SAF has achieved ‘herd immunity’ through COVID-19 vaccinations; IPPT, in-camp training resume: Ng Eng Hen
SINGAPORE: The Ministry of Defence (MINDEF) and the Singapore Armed Forces (SAF) have achieved “herd immunity” against COVID-19, with more than 90 per cent of personnel having received their first dose of the vaccine.
“In a week or so, more than 90 per cent would have received their second dose. That is quite satisfactory, it means that the SAF has achieved herd immunity,” Defence Minister Ng Eng Hen told reporters on Monday (Jun 28) ahead of SAF Day on Thursday.
MINDEF said in a separate factsheet that 92 per cent will be fully vaccinated by the second week of July.
“But we are still trying to push it to try to hit 95 per cent, which is a very high vaccination rate, and even up to (achieving) full vaccinations,” said Dr Ng.
READ: Vaccinations, swab tests for SAF recruits entering basic training as part of COVID-19 measures
This comes as the SAF prepares to live with an endemic COVID-19 and further reduce disruptions to National Service activities even if a soldier tests positive.
In an endemic situation, safety measures taken would be “much less” than in an epidemic, Dr Ng noted.
“So even if infections arise in our soldiers going forward, we will not need to close the training schools like Basic Military Training Centre (BMTC), Officer Cadet School or Specialist Cadet School,” he added.
In the interview to mark SAF Day on Thursday, Dr Ng highlighted that the number of COVID-19 cases in the SAF remains “very low”, with the majority getting infected outside the SAF.
The virus has not spread internally among second-degree contacts to form large clusters in the SAF, Dr Ng said.
“We have been able to detect cases early and with the various measures, we have not had to shut down because of cases detected, even from infections outside,” he added.
“And apart from the circuit breaker when we pre-emptively delayed the BMT, we have not had to disrupt any major training, or any training in fact.”
FEWER DISRUPTIONS EXPECTED
With more personnel being vaccinated, Dr Ng expects fewer disruptions to activities like in-camp training (ICT) and the individual physical proficiency test (IPPT).
More large-scale and overseas exercises can progressively resume as well.
“Because we have reached such high levels of vaccination, restrictions can be eased to allow units to operate at maximum effectiveness, even for training and exercises, and for in-camp training where the majority of personnel are vaccinated,” Dr Ng explained.
ICT and NS fitness activities, including IPPT and the NS Fitness Improvement Training, have resumed from Monday, Dr Ng said.
The SAF had on May 18 deferred non-essential ICT and IPPT amid a spike in COVID-19 community cases.
READ: Singapore Army completes transformation to a 3rd generation force, on track for next-gen shift
Moving on to overseas exercises, Dr Ng confirmed that the Republic of Singapore Air Force and the Army will conduct Exercise Forging Sabre, an integrated live-firing exercise, in the US in September.
As for Exercise Wallaby in Australia, SAF’s largest overseas training exercise, Dr Ng said Singapore has to wait for the green light from authorities there.
“As you know in Australia, various cities are in lockdown, so I do not see us exercising there soon in full capacity,” he said. “Maybe not this year, but the moment they say yes to us, we are ready to exercise.”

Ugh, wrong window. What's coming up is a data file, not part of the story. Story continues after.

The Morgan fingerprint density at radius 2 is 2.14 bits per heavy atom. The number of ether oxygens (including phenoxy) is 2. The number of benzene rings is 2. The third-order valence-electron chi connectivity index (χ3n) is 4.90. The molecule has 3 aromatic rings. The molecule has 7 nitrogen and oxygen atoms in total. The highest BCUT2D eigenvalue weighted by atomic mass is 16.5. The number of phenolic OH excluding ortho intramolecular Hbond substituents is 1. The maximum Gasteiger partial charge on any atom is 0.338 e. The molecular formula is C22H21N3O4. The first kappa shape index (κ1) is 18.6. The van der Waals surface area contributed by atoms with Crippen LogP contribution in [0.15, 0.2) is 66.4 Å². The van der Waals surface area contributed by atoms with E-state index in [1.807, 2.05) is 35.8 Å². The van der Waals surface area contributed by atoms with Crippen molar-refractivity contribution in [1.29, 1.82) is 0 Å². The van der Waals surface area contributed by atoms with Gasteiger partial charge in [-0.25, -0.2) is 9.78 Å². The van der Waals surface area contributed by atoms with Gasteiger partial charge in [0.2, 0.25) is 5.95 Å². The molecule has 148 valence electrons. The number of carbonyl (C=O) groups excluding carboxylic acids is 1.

Other overseas exercises “on the cards” include Exercise Cooperation and Exercise Maritime Cooperation with China’s People’s Liberation Army and People’s Liberation Army-Navy, Dr Ng said.
READ: ‘Smart’ RSAF airbases to use drones to detect intruders, more efficient munitions loader will be deployed
VACCINATION, TESTING AND COHORTING
In an environment where COVID-19 is endemic, the SAF will move forward with a “three-pronged strategy” of vaccination, improved testing and surveillance, as well as cohorting, said MINDEF.
Routine testing is already being done for SAF frontline personnel, BMT trainers and operationally ready national servicemen returning for ICT. The SAF is also looking at faster and less invasive methods like deep-throat saliva rapid tests.
Soldiers will also continue to cohort - or train in smaller, separate groups - without intermingling. This removes the need to shut down entire units when COVID-19 cases emerge.
“If nationally, the vaccination rates go up and we move towards the kind of situation that we dealt with H1N1, then you can reduce some of that cohorting as well,” Dr Ng said.
H1N1 has infected hundreds of thousands of people in Singapore with 18 deaths since the first case was reported in 2009, meaning it could be more infectious but less severe than COVID-19, Dr Ng said.
“So the main point for me bringing up this comparison to H1N1 is that when the disease does not cause morbidity and mortality, serious illness and deaths, you just live with it,” he added.
“We stopped contact tracing for H1N1. We did not chase the number of cases anymore. That is exactly what we did with H1N1. At this point, as more and more people get vaccinated for COVID-19, it brings us to the H1N1 situation.”
Still, Dr Ng acknowledged that the emergence of a more lethal and infectious coronavirus variant will be a concern, calling the situation an “entirely new ballgame”.
“It will be a miserable few years trying to deal with it because it will mean that we have to wait for a new vaccine, a better vaccine,” he said.
“That is not something we want to contemplate but if it happens, we have to deal with it.”